The 2022 AASLH Virtual Conference is now only three weeks away and will be held November 1-3.
A number of sessions this year address diversity in history. Your registration includes access to these sessions live and to recordings of all conference sessions, so you can watch any session you’re interested in later.
Registration is only $60 for AASLH Members and $80 for non-members. The preregistration deadline is Wednesday, October 26.
Expanding the Power of Place Through New Narratives
If history organizations hope to remain significant, we need to tell stories that are fuller, more relevant, and more compelling. This session will explain how to create “next narratives” about our communities by reconsidering collections, listening to new voices, realigning our institutional structures, and engaging more actively with our communities.
Place, People, and Stories: New Ways of Using Recent History
Site descendants (white and Black) and professionals will discuss perspectives about the documentation of a historic place’s recent past. Drawing from George McDaniel’s recent book Drayton Hall Stories: A Place and its People, they will discuss how to do so from multiple points of view to enhance outreach and enliven an organization’s image.
Preservation as Activism: Preserving Black Space as Praxis
Preserve Black Space functions to co-design tools that facilitate a decolonized way of practicing preservation with Black, Indigenous, and People of Color (BIPOC). BIPOC communities will develop methodologies that are reflective of their specific cultural norms and values to survey, document, and preserve cultural heritage and address historical disparities related to the field.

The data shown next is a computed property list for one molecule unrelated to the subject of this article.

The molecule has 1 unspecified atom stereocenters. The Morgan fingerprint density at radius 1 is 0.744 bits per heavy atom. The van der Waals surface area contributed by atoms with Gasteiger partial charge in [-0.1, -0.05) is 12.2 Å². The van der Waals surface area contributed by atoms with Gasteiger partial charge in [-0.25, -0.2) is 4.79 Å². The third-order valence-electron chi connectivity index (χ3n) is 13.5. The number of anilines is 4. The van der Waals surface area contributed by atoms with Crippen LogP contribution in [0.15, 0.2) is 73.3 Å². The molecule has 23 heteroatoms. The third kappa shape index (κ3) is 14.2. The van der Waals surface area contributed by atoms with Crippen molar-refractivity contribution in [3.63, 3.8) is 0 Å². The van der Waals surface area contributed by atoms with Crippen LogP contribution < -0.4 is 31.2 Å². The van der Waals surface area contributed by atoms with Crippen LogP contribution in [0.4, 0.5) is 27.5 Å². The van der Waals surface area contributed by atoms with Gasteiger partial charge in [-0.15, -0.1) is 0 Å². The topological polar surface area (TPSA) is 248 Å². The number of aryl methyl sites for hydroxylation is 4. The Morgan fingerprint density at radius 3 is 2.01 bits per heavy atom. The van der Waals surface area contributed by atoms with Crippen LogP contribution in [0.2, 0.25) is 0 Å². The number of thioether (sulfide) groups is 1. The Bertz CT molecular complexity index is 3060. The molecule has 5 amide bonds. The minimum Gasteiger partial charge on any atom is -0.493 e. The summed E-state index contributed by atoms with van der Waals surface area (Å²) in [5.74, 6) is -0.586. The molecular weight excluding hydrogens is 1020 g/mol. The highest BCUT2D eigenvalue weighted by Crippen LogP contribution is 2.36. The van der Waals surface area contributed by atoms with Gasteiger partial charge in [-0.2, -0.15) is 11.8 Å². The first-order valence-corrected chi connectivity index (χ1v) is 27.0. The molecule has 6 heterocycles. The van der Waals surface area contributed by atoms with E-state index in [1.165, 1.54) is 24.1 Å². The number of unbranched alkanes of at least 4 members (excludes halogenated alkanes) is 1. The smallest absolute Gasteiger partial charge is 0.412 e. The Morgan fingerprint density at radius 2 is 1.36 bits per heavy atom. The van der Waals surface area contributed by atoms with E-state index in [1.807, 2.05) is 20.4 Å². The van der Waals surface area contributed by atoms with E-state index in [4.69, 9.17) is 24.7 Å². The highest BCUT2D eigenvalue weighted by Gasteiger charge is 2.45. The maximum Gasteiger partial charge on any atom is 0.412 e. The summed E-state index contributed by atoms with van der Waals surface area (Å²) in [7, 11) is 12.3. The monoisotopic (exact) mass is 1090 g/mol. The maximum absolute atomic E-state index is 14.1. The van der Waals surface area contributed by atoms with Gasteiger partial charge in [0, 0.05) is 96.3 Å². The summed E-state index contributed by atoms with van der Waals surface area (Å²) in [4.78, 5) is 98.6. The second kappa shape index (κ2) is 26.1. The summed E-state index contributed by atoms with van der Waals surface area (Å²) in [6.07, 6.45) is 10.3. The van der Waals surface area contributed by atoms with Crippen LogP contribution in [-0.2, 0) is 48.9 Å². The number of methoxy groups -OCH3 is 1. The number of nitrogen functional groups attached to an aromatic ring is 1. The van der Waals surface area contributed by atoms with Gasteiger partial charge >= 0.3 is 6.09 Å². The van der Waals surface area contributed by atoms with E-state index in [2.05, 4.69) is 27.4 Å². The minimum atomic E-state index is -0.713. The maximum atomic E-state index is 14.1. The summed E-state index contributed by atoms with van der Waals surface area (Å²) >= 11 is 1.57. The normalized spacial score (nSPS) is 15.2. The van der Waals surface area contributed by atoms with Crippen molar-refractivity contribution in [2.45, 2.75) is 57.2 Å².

Telling True and Untold Stories: Museums at the Flash Point of Social Change
Museums and cultural institutions have long played a role in preserving and contextualizing history, providing a sense of certainty in an uncertain world. In today’s turbulent times, they play an even more vital role, giving voice to the marginalized, demonized, and forgotten. In this roundtable, museum professionals on the front lines of social and cultural flash points will discuss the role museums and cultural institutions play in the process of unlearning biases and deeply held beliefs. Museums, through their programming and exhibitions, can engage visitors with experiences that challenge assumptions and inspire change. How do we prioritize diversity and find common ground? How do we bring true and untold stories to more audiences? Panelists will share their storytelling and experience design techniques that help open the door to embrace new perspectives and create paths to new understanding.
In addition to these learning sessions, you can also explore diversity in history at two networking sessions on Thursday, November 3.
The Women’s History Affinity Community will hold a discussion from 2-3:15 p.m. Eastern.
Museums & Race will host a Happy Hour from 6-7:15 p.m. Eastern. Activities and games will provide opportunities for participants to get to know each other in deeper, unconventional ways. Attendees should come prepared with a willingness to participate, something to write with/on, and a beverage or whatever puts you in the “happy hour” spirit!
These are just some of the learning sessions and networking opportunities available at this year’s Virtual Conference. See the entire program here.